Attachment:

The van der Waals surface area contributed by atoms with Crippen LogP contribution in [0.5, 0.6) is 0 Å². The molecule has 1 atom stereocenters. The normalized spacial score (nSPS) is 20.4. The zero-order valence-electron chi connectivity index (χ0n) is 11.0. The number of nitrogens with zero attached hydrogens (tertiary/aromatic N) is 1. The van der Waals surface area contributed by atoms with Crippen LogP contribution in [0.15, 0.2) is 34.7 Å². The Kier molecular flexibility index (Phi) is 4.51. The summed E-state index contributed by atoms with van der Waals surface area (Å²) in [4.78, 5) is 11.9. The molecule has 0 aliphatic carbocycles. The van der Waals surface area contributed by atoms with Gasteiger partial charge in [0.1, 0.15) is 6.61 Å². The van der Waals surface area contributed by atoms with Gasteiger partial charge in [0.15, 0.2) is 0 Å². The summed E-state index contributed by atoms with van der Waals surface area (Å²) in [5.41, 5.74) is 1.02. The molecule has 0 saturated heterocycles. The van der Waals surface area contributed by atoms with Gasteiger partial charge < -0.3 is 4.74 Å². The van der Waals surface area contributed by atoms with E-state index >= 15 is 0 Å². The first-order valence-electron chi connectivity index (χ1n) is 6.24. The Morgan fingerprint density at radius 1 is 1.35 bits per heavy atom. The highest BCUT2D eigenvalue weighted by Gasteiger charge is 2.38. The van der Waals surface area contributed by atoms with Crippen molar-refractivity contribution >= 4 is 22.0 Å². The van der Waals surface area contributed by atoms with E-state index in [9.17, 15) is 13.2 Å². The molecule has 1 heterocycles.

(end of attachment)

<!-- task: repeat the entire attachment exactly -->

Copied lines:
The van der Waals surface area contributed by atoms with Crippen LogP contribution in [0.5, 0.6) is 0 Å². The molecule has 1 atom stereocenters. The normalized spacial score (nSPS) is 20.4. The zero-order valence-electron chi connectivity index (χ0n) is 11.0. The number of nitrogens with zero attached hydrogens (tertiary/aromatic N) is 1. The van der Waals surface area contributed by atoms with Crippen LogP contribution in [0.15, 0.2) is 34.7 Å². The Kier molecular flexibility index (Phi) is 4.51. The summed E-state index contributed by atoms with van der Waals surface area (Å²) in [4.78, 5) is 11.9. The molecule has 0 aliphatic carbocycles. The van der Waals surface area contributed by atoms with Gasteiger partial charge in [0.1, 0.15) is 6.61 Å². The van der Waals surface area contributed by atoms with Gasteiger partial charge in [0.15, 0.2) is 0 Å². The summed E-state index contributed by atoms with van der Waals surface area (Å²) in [5.41, 5.74) is 1.02. The molecule has 0 saturated heterocycles. The van der Waals surface area contributed by atoms with Gasteiger partial charge < -0.3 is 4.74 Å². The van der Waals surface area contributed by atoms with E-state index >= 15 is 0 Å². The first-order valence-electron chi connectivity index (χ1n) is 6.24. The Morgan fingerprint density at radius 1 is 1.35 bits per heavy atom. The highest BCUT2D eigenvalue weighted by Gasteiger charge is 2.38. The van der Waals surface area contributed by atoms with Crippen molar-refractivity contribution >= 4 is 22.0 Å². The van der Waals surface area contributed by atoms with E-state index in [9.17, 15) is 13.2 Å². The molecule has 1 heterocycles.